Note: This will likely be a long-form journal entry.

At the start of September 2019, I was one month futher into my adventure with sobriety, and one year older. I had also been told by a doctor that one of the biggest causes of my depression was something called ‘social isolation’. Upon researching this (probably too much), and realising that this had been the main cause of my suffering for over two years, I’d felt enlightenment over my past and my pain.

In an effort to chase further enlightenment, I audited my life, and all avenues that I deemed faux-connection (yes I made that up – it’s currently my favourite word), I axed.

The most recent severence has been the use of social media and my phone. Since implementing this, my screen time has reduced from an average of five hours a day to around 45 minutes – and that is mainly due to the use of music and emails. So it’s all positive.

This has been really tough, if I’m completely honest. For someone who already struggles dealing with their thoughts and solitude, to be thrown an extra four hours of it per day… I’m exhausted.

So, what have I discovered since looking inwards, and how do I feel about it?


1: I am not alone, but I am lonely. I am always surrounded by people, yet I feel abandoned.


2: I’m struggling to express, and I’m in pain because of this.

I have so much going on in my head. I am feeling and thinking so much. I know so much and I understand so much. I want to get it out and express it and I don’t know how.

It’s like a stream of water coming into a bucket and I don’t know how to get back out of the stream or for it to drain out. It just keeps filling and pushing the walls of the bucket. This process hurts.

Becoming sober and removing myself from digital platforms, in the aim of reconnecting through disconnecting, has left me in the realisation that I am extremely isolated. I’ve gone inward and I don’t know how to share what I’ve discovered.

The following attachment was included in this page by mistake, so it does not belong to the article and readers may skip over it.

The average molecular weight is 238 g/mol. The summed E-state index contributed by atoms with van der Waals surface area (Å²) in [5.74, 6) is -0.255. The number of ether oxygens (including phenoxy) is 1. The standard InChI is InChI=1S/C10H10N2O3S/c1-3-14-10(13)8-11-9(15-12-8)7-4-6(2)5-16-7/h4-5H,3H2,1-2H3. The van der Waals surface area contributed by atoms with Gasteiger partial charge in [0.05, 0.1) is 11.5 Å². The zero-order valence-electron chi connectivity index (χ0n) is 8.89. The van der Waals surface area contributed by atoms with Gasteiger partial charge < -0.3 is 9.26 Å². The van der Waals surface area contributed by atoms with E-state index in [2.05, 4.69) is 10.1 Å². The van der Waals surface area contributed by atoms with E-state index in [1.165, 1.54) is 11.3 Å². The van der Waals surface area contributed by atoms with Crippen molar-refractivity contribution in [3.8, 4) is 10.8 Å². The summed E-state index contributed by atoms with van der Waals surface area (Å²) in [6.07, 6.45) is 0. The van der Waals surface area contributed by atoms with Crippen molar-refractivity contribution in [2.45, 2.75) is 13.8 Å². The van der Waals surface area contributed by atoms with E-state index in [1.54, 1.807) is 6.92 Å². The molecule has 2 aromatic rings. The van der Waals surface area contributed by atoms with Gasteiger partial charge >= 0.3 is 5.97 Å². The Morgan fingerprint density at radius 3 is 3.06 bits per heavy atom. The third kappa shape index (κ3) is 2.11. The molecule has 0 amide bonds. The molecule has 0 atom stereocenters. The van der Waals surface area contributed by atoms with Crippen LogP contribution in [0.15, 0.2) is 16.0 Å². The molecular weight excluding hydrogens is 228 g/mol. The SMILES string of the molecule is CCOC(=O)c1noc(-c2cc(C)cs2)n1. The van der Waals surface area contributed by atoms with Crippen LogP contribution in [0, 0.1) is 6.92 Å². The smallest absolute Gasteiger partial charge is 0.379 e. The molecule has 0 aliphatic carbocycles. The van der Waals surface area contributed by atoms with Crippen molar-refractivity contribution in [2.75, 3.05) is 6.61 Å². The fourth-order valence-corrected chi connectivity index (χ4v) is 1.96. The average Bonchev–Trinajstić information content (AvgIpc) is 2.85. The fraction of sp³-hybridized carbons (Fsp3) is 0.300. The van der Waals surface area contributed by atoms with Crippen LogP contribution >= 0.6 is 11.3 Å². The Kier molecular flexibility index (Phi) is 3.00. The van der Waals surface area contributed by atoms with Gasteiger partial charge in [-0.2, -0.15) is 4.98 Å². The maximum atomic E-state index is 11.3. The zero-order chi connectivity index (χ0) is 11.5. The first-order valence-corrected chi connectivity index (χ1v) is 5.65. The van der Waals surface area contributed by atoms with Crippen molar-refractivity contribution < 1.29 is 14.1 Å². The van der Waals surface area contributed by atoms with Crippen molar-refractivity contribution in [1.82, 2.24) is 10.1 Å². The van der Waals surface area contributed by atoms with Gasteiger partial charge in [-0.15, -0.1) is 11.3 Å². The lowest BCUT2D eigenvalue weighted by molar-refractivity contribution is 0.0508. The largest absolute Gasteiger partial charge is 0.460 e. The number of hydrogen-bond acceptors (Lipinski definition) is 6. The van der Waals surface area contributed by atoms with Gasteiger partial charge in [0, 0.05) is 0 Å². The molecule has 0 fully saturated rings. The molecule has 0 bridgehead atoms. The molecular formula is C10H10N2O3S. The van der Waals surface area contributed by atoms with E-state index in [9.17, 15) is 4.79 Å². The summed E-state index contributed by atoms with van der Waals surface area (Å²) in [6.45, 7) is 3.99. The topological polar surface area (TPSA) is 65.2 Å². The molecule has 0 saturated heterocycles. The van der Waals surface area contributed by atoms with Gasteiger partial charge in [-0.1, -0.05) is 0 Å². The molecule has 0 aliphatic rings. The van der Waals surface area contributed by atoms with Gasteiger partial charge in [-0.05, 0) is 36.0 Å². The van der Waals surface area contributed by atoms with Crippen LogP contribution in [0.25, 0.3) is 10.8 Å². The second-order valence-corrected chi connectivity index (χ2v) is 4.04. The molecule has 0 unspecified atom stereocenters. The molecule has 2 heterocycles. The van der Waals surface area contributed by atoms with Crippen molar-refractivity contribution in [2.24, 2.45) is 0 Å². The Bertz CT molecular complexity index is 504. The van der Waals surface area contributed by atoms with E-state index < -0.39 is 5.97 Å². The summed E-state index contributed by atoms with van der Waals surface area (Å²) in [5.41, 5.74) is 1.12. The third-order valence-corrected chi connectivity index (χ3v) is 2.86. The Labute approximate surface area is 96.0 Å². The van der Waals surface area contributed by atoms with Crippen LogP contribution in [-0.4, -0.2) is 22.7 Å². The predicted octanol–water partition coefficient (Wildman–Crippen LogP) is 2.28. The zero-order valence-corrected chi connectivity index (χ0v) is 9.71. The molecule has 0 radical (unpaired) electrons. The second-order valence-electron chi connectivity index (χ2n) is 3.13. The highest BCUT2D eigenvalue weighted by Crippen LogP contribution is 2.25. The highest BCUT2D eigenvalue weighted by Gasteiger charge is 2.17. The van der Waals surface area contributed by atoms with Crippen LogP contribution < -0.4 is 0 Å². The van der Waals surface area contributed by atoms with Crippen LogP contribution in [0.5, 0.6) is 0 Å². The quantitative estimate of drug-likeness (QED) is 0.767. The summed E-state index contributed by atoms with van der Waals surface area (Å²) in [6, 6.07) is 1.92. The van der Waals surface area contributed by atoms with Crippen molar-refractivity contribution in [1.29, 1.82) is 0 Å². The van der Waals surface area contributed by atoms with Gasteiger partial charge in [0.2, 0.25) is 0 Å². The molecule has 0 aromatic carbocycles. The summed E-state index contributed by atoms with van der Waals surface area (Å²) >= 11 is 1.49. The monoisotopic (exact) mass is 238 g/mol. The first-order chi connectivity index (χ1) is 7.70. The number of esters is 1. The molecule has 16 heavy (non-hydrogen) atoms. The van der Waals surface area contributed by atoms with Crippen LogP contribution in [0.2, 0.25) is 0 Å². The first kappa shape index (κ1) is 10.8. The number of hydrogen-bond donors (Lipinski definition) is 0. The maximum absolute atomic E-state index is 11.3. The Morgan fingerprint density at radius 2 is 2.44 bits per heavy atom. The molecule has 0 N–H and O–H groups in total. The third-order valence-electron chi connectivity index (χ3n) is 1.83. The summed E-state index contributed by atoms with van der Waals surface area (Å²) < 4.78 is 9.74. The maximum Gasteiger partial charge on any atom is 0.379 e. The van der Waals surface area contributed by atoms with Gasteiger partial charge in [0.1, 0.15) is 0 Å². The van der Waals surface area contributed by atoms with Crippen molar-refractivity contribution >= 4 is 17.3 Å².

Yes, I can draw, paint, write and talk. But what does it matter if no one will hear it or see it?

I feel like an emperor. A philosopher. Just sat on a raft floating in the ocean.


3: Everything is really easy and simple to me. Nihilism has filtered into simplicity.

The way I see it, when you are depressed, everything is either incredibly difficulty or way too easy. For me, nihilism, and the understanding that there isn’t really any point or great meaning, has led me to the path of simplicity and stoicism.

Everything, from general human observation to work that pays the bills, has become something of great ease that I could do unconscious. There is no challenge to me in my day-to-day, I have found myself seeking difficulty, no longer for the aim of growth, but for the feeling of something simply being difficult.

I look at people’s physical struggles, and hear people’s moaning conversation, and feel a sense of extreme pity that they don’t see everything as simply and granular as I do. I pity that people get caught up in meaningless struggles, perhaps because I’m consumed by my existential one, and really I’m jealous and longing for something small to bite me.


4: I’m beginning to understand that there is a reason for me to stay alive.

I should be dead, but I’m not.

There is no great purpose, yet I feel like there is one for me.

There is no man in the sky, yet someone is helping me.

There is no religion, yet I believe in something.

There is something still on this planet and in this universe for me, and I’m excited to find out what it is.

Published by Ronnie Cane

I write about marketing, mental health, sobriety, creativity and introversion.

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